Oakenfull’s article “Targeting Consumer Segments Based on Sexual Orientation: Can Advertisers Swing Both Ways” (2004) explores the reality of gay-oriented advertising. For most marketers, the gay and lesbian segment is a ‘dream market.’ Findings from several scientific studies indicate that gays and lesbians have higher disposable incomes compared with heterosexual consumers. There are over 5 million gays and lesbians in the United States. According to Branchik (2002), this segment has a total annual income of over $ 450 million.
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Most marketers have found it easy to target gays and lesbians using different gay-oriented media available in the market. Examples of such media include gay magazines and newspapers. On the other hand, Oakenfull (2004) notes that some of the firms that have attempted to advertise their products to this group using the mainstream media have encountered hostility from a heterosexual audience that is not ready to welcome gay and lesbian consumers into the mainstream society.
Oakenfull (2004) argues that marketers should treat gay and lesbian consumers as unique subcultures, as opposed to a segment of the conventional market. I agree with the author of the article that marketers should not target the gay and lesbian segment based on demographic variables alone because attitudinal differences also have a huge influence on their purchase behavior. Marketers need to study gay and lesbian subculture well in order to understand their expectations fully. Gays and lesbians differ in terms of how they respond to the gay-friendly content in advertisements.
Oakenfull (2004) argues that when placing advertisements that target gays and lesbians, advertisers need to use meaningful symbols and messages that the target group can identify with. However, advertisers should be careful not to offend heterosexual consumers who are not acquainted with the gay subculture. I am totally opposed to Oakenfull’s argument because marketers should endeavor to develop authentic advertisements that capture the ethos of the gay and lesbian segment.
The only drawback with such a strategy is that most marketers are not familiar with the deeper meaning or history of the subcultural symbols used in gay-oriented advertising, such as the rainbow flag (Lantos, 2010). As such, they are less likely to appeal to this group.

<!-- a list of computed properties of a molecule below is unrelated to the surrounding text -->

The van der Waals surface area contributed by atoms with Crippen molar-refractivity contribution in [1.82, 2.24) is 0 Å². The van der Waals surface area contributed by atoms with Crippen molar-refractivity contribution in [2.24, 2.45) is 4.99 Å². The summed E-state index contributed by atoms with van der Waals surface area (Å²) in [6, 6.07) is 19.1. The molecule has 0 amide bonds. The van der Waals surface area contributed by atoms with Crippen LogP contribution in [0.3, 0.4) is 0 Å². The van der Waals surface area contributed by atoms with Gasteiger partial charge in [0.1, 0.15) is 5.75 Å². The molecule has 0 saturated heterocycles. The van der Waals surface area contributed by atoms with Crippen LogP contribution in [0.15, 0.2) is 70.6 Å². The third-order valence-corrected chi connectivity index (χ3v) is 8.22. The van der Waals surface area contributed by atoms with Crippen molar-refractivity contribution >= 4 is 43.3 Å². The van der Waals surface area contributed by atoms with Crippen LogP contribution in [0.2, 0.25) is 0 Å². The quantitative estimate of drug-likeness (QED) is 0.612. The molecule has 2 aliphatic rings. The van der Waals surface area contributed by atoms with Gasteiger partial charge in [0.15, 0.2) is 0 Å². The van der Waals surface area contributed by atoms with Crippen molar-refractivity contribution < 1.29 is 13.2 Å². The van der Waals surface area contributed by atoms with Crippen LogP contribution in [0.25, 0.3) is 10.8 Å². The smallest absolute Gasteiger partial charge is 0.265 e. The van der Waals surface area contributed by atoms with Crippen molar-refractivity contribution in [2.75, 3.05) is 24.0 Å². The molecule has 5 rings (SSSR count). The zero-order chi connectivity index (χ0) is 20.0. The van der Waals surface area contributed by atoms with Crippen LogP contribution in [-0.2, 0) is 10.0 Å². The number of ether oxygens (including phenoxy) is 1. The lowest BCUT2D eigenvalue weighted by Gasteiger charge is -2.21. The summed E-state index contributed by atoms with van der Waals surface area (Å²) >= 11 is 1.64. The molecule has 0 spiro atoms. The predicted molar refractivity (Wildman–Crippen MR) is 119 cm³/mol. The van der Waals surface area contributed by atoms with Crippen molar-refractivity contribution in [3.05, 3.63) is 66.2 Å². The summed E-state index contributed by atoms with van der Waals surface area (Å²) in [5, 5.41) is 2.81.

Marketers should target gays and lesbians in order to benefit from the first-mover advantage. In this case, pioneers in this market will gain consumer loyalty. There has also been a rapid increase in the number of people going public with their gay or lesbian statuses. In addition, members of society are slowly accepting gays and lesbians as a part of the mainstream culture (Lantos, 2010). The gay and lesbian segment can also be a source of the niche power to an organization.
Marketers should also target the gay and lesbian segment due to the anticipated future values of the group, such as gay and lesbian partnerships, marriages, and media coverage. In addition, the fact that there are specific media tools already targeting this market segment is a clear indication that homosexuals are both reachable and accessible.
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Prior to developing a marketing campaign that targets gay and lesbian consumers, it is important to address a few fundamental questions first:
- What is the strategic positioning of the homosexual market segment? In other words, are marketers treating this market as a separate and specific group or an overall, fully integrated market?
- While placing marketing advertisements that target gays and lesbian segregants, do these advertisements address homosexual issues implicitly? Explicitly?
- Do the symbols used appeal to the gay segment?
Branchik, B. J. (2002). Out in the Market: A History of the Gay Market Segment in the United States. Journal of Macromarketing, 22(1), 86-97.
Lantos, G. P. (2010). Consumer Behavior in Action: Real-Life Applications for Marketing Managers. New York: M. E. Sharpe.
Oakenfull, G. (2004). Targeting Consumers Based on Sexual Orientation: Can Advertisers Swing Both Ways. In J. D. Williams, W. Lee, & C. P. Haugtvedt (Eds.) Diversity in Advertising. Mahwah, NJ: Lawrence Erlbaum Associates.